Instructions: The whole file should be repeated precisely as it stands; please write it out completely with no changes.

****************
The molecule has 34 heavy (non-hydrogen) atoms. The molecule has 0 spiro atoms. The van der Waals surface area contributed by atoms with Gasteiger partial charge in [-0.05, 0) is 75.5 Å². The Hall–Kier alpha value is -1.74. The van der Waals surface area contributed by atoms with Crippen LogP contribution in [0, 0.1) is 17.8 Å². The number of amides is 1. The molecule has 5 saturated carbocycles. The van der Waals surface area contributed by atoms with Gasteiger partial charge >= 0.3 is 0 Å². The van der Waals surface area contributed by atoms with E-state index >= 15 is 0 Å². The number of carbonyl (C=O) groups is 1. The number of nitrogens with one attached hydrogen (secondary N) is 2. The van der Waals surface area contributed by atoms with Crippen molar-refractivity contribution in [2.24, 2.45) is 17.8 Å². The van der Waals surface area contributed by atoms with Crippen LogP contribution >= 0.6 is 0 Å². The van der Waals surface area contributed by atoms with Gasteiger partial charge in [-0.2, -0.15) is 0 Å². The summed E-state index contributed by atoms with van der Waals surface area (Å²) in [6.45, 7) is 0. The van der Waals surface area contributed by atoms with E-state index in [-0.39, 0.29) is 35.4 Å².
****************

The molecule has 34 heavy (non-hydrogen) atoms. The molecule has 0 spiro atoms. The van der Waals surface area contributed by atoms with Gasteiger partial charge in [-0.05, 0) is 75.5 Å². The Hall–Kier alpha value is -1.74. The van der Waals surface area contributed by atoms with Crippen LogP contribution in [0, 0.1) is 17.8 Å². The number of amides is 1. The molecule has 5 saturated carbocycles. The van der Waals surface area contributed by atoms with Gasteiger partial charge >= 0.3 is 0 Å². The van der Waals surface area contributed by atoms with E-state index >= 15 is 0 Å². The number of carbonyl (C=O) groups is 1. The number of nitrogens with one attached hydrogen (secondary N) is 2. The van der Waals surface area contributed by atoms with Crippen molar-refractivity contribution in [2.24, 2.45) is 17.8 Å². The van der Waals surface area contributed by atoms with Crippen LogP contribution >= 0.6 is 0 Å². The van der Waals surface area contributed by atoms with Gasteiger partial charge in [-0.2, -0.15) is 0 Å². The summed E-state index contributed by atoms with van der Waals surface area (Å²) in [6.45, 7) is 0. The van der Waals surface area contributed by atoms with E-state index in [-0.39, 0.29) is 35.4 Å².